Dipankar Bhattacharya: ‘TMC’s incumbency was not the issue, stopping BJP was’

The Left parties have ended up with zero seats in the just-concluded West Bengal Assembly elections. The BJP’s seat tally has jumped from 3 to 77. Why did this happen? What kind of politics does the government’s handling of the Covid pandemic demand? The CPI(ML) general secretary tries to answer these questions

Dipankar Bhattacharya, general secretary, the Communist Party of India (Marxist-Leninist), discusses the outcome of the West Bengal Assembly elections with Nawal Kishore Kumar:

The Left parties have failed to win even a single seat in the recently concluded Assembly polls in West Bengal. What, in your view, led to this drubbing?

The first reason was that the Left parties, especially the CPM [Communist Party of India (Marxist)], failed to gauge what these elections were about. They thought that as the Trinamool Congress (TMC) had been ruling the state for 10 years, the key question before the people was whom to replace the TMC with. But that was not the case. The question before the people was who would be able to stop the onward march of the BJP [Bharatiya Janata Party], which had made major inroads into West Bengal with 38-40 per cent votes and 18 seats in the 2019 Lok Sabha elections. This was the key question. The second reason was that after losing power in 2011, the CPM should have played its role as an opposition party; after ruling the state for 34 years, it needed to reinvent itself as an opposition party; but it could not get rid of its hangover. It continued to behave as if it was in the government, which led to its doom. Just compare the situation with the assembly elections in Bihar in 2015. Lalu Prasad and Nitish Kumar had joined hands to form a formidable alliance against the BJP. We were not a part of that alliance but we still managed to win three seats. No one can say that we were not against the BJP then. Our organization, our movement, was strong in some places where we were in a position to offer considerable resistance in triangular contests or even win seats on our own strength. But the CPM in West Bengal was weak on both these counts. It was not in a position to contest elections independently. Its stand vis-à-vis the BJP was confusing, especially when it proclaimed that the TMC and the BJP were two sides of the same coin. It floated the theory of “Bijemool”. What I feel is that the Left supporters as well as the Congress supporters lost their way and a chunk of them ended up voting for the TMC as a mark of their opposition to the BJP.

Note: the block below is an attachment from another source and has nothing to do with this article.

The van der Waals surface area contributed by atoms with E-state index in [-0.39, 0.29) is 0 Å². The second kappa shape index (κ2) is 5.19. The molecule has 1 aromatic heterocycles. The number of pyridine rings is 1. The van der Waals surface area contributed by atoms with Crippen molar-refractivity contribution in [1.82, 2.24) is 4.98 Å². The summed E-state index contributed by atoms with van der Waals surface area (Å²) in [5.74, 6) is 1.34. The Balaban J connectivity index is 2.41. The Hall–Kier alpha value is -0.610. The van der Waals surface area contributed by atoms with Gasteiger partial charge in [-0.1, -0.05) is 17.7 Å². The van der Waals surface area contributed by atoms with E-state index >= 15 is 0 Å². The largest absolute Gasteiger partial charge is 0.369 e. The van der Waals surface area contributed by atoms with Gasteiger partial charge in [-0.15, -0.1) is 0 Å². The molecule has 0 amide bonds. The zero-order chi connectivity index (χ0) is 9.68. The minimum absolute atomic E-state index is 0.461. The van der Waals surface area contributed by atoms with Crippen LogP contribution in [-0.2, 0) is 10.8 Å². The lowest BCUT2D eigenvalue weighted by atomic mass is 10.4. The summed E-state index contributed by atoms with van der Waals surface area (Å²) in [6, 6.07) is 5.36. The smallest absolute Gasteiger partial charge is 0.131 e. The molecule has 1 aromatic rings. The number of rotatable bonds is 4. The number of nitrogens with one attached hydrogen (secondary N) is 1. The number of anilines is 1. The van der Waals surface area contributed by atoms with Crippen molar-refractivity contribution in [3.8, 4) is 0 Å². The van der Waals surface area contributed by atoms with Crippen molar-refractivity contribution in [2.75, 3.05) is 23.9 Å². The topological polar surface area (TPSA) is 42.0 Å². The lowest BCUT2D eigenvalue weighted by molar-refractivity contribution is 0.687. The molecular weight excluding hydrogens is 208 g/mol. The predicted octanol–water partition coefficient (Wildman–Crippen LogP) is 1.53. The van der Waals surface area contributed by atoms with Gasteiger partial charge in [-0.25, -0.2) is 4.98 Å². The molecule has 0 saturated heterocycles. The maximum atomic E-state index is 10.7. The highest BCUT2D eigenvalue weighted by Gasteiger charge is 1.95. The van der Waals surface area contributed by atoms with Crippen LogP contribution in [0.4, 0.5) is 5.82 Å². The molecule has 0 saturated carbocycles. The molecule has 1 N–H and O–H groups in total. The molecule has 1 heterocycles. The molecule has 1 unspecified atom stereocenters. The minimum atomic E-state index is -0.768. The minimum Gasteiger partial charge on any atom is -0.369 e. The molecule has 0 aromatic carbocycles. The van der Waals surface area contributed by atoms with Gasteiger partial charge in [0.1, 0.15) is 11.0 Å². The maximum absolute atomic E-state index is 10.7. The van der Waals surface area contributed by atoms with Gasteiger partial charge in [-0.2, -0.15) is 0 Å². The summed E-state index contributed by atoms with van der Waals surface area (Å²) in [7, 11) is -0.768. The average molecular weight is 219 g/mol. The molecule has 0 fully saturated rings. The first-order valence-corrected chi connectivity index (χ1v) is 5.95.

READ THE FULL ARTICLE HERE: Dipankar Bhattacharya: ‘TMC’s incumbency was not the issue, stopping BJP was’

About The Author

Reply